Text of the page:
Go to a fellowship for a few weeks and you will develop a group of clean and sober friends. I encourage clients to try out a fellowship as soon as possible. I also encourage them to try a number of meetings until they find the one that is right for them.

Different A. A. meetings will have different formats.

Speaker meetings

At a speaker meeting, one or a couple of people will get up and talk about their experiences in recovery.

Book studies

At a book study, a portion of the book is read and they people discuss what this means and how they might apply it to their recovery. Books would include the A. A. Big Book, 12 and 12; As Bill sees it, and so on. These meetings do not include reading from any religious books like the Bible or the Koran as that would make the meeting a religious meeting not an A. A. meeting.

Open participation meetings

At this meeting members, (remember you are a member if you decide you want to stop drinking) are encouraged to talk about what is on their mind as it applies to drinking, not drinking, and their recovery from alcoholism.

Meetings, by the way, are not therapy sessions. Sometimes it is hard to tell the difference but the focus of the meeting should be on your problems with alcohol and your efforts to not drink.

The Big Book suggests that people share “in a general way,” what they used to be like, what happened and what they are like now.

So there you have the types of meetings that you might choose to attend, but what will actually happen if you chose to go to an A. A. meeting? If you need to or want to attend a meeting, consider which meeting type you might like to attend or try out several and see what is best for you.

In a future post, I want to describe what the experience of attending an A. A. meeting might be like.

The posts I write about AA are from my perspective as a therapist and clinical counselor and do not necessarily reflect the views of A.A. World Services. For more on A.A. and their program of recovery check out the “A.A. Big Book” titled Alcoholics Anonymous at the links below or contact AA World Services at their website.

The Big Book of Alcoholics Anonymous

The classic text on Alcoholism, recovery this is the book that started off the whole 12 step phenomenon.

Alcoholics Anonymous from The Anonymous Press

One of the Kindle editions – At 99 cents this is such a bargain. This edition needed a separate listing. No Kindle reader? No Problem, if you have a computer you can download a free Kindle reader.

http://www.aa.org

Staying connected with David Joel Miller

Seven David Joel Miller Books are available now!

My newest book is now available. It was my opportunity to try on a new genre. I’ve been working on this book for several years, but now seem like the right time to publish it.

Story Bureau.

Story Bureau is a thrilling Dystopian Post-Apocalyptic adventure in the Surviving the Apocalypse series.

Baldwin struggles to survive life in a post-apocalyptic world where the government controls everything.

As society collapses and his family gets plunged into poverty, Baldwin takes a job in the capital city, working for a government agency called the Story Bureau. He discovers the Story Bureau is not a benign news outlet but a sinister government plot to manipulate society.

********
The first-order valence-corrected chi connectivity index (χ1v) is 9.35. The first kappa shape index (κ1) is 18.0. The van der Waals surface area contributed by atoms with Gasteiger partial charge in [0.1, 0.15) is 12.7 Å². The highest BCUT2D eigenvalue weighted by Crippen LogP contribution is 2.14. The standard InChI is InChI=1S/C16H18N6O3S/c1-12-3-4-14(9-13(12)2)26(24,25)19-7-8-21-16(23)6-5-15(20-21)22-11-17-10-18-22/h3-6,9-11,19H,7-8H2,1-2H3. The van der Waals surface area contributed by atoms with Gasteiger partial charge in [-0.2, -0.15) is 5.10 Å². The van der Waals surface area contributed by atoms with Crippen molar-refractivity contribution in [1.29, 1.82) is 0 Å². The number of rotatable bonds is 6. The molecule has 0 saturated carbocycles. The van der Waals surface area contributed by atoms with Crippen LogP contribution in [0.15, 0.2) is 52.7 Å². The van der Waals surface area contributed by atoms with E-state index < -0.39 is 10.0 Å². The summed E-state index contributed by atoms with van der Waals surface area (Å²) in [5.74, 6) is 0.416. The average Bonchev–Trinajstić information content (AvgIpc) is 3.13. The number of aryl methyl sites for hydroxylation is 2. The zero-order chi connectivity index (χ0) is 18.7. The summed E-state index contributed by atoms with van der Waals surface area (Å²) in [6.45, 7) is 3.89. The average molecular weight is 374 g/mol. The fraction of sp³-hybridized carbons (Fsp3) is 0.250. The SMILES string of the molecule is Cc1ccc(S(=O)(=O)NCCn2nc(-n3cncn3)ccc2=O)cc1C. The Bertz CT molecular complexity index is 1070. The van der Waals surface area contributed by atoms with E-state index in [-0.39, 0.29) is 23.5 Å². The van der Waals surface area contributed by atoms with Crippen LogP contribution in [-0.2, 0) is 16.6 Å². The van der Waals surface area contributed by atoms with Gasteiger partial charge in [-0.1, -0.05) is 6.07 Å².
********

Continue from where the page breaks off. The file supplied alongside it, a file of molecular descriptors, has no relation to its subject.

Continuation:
Bumps on the Road of Life. Whether you struggle with anxiety, depression, low motivation, or addiction, you can recover. Bumps on the Road of Life is the story of how people get off track and how to get your life out of the ditch.

Dark Family Secrets: Doris wants to get her life back, but small-town prejudice could shatter her dreams.

Casino Robbery Arthur Mitchell escapes the trauma of watching his girlfriend die. But the killers know he’s a witness and want him dead.

Planned Accidents  The second Arthur Mitchell and Plutus mystery.

Letters from the Dead: The third in the Arthur Mitchell mystery series.

What would you do if you found a letter to a detective describing a crime and you knew the writer and detective were dead, and you could be next?

Sasquatch. Three things about us, you should know. One, we have seen the past. Two, we’re trapped there. Three, I don’t know if we’ll ever get back to our own time.

For these and my upcoming books; please visit my Author Page – David Joel Miller

Want the latest blog posts as they publish? Subscribe to this blog.

For videos, see: Counselorssoapbox YouTube Video Channel

How do you become a member of A.A.?

By David Joel Miller, MS, Licensed Therapist & Licensed Counselor.

AA big book

Alcoholics Anonymous big book.

Is A.A. membership expensive?

What do you have to do to get accepted into membership?

A.A. is one of the more unusual organizations when it comes to becoming a member.

They do not charge a membership fee. There are no monthly or annual dues to pay. They do pass a basket and the money people donate is used to defray the expenses. No one is ever pressured to put something in the basket.

Unlike other groups who have frequent solicitations for funds, A.A. asks that only members contribute. Members are never required to contribute, but most give something, even if it is just the small change in their pockets.

There are no creeds to agree to. No catechisms to learn or memorize. They do read some things, but only those who want to read. There are no membership committees and no application forms to fill out.

You do not even need to be an alcoholic or agree to take the twelve steps to become a member. The twelve steps in A.A. are, like most everything else in the program, “suggestions” not requirements.

You do not need to agree to believe in a particular religion or worship any particular deity. In fact, you do not even need to believe in a God to be a member.

There is in fact only one requirement for membership in A.A.

“The only requirement for membership is a desire to stop drinking.”

If you can honestly say that you want to stop drinking, then you have qualified for membership.

Having become a member there is a suggestion that you get a book and read it, come to some meetings and find a sponsor to help you work your steps. None of those things are however requirements, they are suggestions.